As kids who played outside endlessly during the summer, my mom would slather a bit of Coppertone on the faces of my brothers and me before we tore off to frolic in the water all day; no one worried about things like oxybenzone or nanoparticles seeping into our skin. Times have changed. Any glance at the shelves of Duane Reade or Whole Foods reveal a rather overwhelming number of products with any number of claims of being free of this or that. What are these things to be afraid of and what kind of effects do they really have? Should we be worried?
First, let’s look at how sunscreen works. Today, there are two types of sunscreen available: chemical and mineral. Chemical sunscreens work by said chemicals absorbing into the skin and soaking up the sun’s rays. These sunscreens were the products of choice for years until it was discovered that some of their ingredients were linked to hormone and endocrine disruption. Coppertone, Hawaiian Tropic and Banana Boat all contain this chemical called oxybenzone. The FDA has been incredibly lax in regulating sunscreen despite oxybenzone being linked to extensive free radical damage, low birth weight babies, increased estrogen and lowered testosterone in both men and women.
The solution then became mineral sunscreens that use zinc oxide or titanium oxide (nanoparticles) to actually block the sun’s rays; hence their other name: sunblock. Then it turned out that these nanoparticles can also produce free radical damage and have been shown in animal studies to cause birth defects and genetic damage. The debate rages on, though, about whether they are safe or not. A consumer advocacy group called Friends of the Earth urged people to stay away from products containing nanoparticles while another organization The Environmental Working Group deemed them safe.
As for SPF, this merely refers to the sunscreen’s UVB-protecting ability (these are the rays that cause scorching sunburns). What about UVAs (the ones that cause insidious wrinkles and, worse, cancer)? The FDA has been working on new guidelines for several years that would give all sunscreens a UVA rating (one to four stars). A New York Times article says explains that, as these regulations haven’t changed since 1978, the situation is unlikely to improve anytime soon.
Confused? Here are my bottom lines:
· Stay away from chemical sunscreens with hormone disruptors.
· Stay away from spray sunscreens because the nanoparticles are easily inhaled: a more dangerous method of ingestion than through the skin.
· If you can’t get your hands on European sunscreens with their extra UVA protection, use products that contain minerals zinc or titanium.
· Keep away from Vitamin A in suncreen, which in the typically used form retinyl palmitate can cause skin tumor and lesions.
Often, European sunscreens are far ahead of those available in the United States because they contain ingredients that are not yet approved by the FDA but are useful in blocking UVAs without the toxicity of zinc or titanium oxide. My favorite from among the European brands? Anything from La Roche Posay, particularly their Anthelios 40 Suncreen Cream UVA Protection with Mexoryl SX. For an exhaustive list, Environmental Working Group has ranked 1800 American sunscreens for their efficacy and safety. Among the top five:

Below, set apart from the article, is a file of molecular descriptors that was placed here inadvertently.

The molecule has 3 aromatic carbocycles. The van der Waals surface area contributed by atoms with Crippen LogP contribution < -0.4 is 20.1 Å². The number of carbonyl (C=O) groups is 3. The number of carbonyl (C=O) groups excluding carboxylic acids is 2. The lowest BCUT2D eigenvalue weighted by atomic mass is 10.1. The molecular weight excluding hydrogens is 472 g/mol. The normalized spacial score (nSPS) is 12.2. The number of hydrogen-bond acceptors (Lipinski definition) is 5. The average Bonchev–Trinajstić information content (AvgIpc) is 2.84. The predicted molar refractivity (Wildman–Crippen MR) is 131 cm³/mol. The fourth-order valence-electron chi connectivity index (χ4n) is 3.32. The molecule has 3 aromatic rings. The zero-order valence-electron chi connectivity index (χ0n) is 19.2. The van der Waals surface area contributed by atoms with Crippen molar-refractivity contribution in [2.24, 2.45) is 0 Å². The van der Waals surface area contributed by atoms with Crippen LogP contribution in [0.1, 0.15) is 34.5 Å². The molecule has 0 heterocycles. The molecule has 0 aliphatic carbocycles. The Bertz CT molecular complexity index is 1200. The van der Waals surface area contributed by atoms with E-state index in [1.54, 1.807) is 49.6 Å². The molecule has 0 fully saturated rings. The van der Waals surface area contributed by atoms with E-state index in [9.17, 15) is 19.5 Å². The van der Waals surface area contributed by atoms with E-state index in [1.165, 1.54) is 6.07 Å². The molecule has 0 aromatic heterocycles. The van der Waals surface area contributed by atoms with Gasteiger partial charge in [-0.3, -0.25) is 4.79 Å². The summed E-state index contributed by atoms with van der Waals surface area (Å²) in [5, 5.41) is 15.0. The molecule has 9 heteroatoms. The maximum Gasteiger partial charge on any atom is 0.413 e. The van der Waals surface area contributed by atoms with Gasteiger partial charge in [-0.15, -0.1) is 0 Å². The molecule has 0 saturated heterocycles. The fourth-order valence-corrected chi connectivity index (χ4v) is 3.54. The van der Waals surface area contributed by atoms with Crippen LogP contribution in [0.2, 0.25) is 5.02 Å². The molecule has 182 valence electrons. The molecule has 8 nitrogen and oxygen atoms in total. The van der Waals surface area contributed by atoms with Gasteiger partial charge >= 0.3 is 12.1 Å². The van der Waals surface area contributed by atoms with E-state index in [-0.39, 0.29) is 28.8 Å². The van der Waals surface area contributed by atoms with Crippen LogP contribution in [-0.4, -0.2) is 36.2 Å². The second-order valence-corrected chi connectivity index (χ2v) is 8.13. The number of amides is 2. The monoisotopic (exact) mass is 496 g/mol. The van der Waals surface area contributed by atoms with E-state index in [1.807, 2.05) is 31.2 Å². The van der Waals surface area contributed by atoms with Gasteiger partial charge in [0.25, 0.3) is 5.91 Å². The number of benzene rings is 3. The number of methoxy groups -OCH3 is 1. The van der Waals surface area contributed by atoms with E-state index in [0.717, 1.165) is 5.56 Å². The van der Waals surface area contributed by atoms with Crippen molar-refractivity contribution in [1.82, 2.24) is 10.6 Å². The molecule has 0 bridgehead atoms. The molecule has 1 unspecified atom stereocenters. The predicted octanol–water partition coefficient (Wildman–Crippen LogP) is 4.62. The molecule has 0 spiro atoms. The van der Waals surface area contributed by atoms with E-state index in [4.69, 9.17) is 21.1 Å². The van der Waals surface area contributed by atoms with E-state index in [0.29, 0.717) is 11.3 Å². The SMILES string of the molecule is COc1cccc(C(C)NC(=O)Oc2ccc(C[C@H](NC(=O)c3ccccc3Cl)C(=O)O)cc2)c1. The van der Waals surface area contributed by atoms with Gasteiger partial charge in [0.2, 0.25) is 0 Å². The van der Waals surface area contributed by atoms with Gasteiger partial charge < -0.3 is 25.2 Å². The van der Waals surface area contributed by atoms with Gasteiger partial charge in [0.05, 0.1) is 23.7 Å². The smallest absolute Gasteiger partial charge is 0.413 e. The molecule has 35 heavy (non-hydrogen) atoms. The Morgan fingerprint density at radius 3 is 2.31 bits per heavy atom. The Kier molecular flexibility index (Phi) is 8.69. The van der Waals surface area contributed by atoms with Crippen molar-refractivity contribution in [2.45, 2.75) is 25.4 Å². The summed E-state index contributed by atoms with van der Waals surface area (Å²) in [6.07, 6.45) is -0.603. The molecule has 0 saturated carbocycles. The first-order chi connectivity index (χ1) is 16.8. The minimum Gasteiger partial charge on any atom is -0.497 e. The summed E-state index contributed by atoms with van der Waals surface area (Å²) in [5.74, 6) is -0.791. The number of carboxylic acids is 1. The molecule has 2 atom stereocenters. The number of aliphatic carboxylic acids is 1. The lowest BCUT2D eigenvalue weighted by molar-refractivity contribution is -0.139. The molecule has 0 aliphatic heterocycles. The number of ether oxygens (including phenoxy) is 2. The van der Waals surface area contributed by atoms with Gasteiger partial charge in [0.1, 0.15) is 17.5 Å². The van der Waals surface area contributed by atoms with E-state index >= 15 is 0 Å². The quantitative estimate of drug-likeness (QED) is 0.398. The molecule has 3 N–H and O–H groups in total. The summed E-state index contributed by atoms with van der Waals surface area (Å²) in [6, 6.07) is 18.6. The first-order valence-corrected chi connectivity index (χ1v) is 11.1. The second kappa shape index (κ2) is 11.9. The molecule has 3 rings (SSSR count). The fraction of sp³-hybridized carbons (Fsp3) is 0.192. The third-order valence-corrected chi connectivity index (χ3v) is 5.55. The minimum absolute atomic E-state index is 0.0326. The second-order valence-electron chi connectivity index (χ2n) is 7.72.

1. Best for adults: Kiss My Face Natural Mineral Suncreen with Hydresia, SPF 40
2. Best for babies: Adorable Baby Clear Baby Sunscreen Stick SPF 30
3. Best for kids: All Terrain Kidsport Sunscreen Stick Skin Protectant SPF 28
4. Best moisturizer with SPF: 100% Pure Hydration Organic Pomegranate Antioxidant SPF 20
5. Best makeup with SPF: Avene Tinted Compact, Honey, SPF 50
6. Other brands I like: Alba Botanicals and Badger.
What else is a sun lover to do to protect him or herself? The FDA issued its new guidelines last year, which – gasp – barred the use of unrealistic claims like ‘waterproof’ and ‘sweatproof’from sunscreen bottles. Therefore, it’s important to reapply every two hours, whether you’re jumping in the water or not. Other tips:
· Minimize amount of time spent in the sun, particularly between 10 am and 4 pm.
· Cover yourself with long sleeves and a hat if you’re going to be out in the sun for a long time. Or use an umbrella.
· Don’t forget lip balm with SPF.
· Use aloe vera gel after being out in the sun to minimize damage.
At the end of the day, try to strike a balance between enjoying the outdoor and roasting yourself silly. The sun is for us to enjoy, especially those of us in the Northeast who are sun-starved in the wintertime; we all need to store up extra doses of Vitamin D. Sun absolutely cures seasonal affective disorder by elevating serotonin, boosts the immune system, regularizes sleep/wake cycle, balances blood sugar. The sun even jumpstarts thyroid function! So, don’t avoid the sun, just be moderate and slather on the (toxin-free) sunscreen.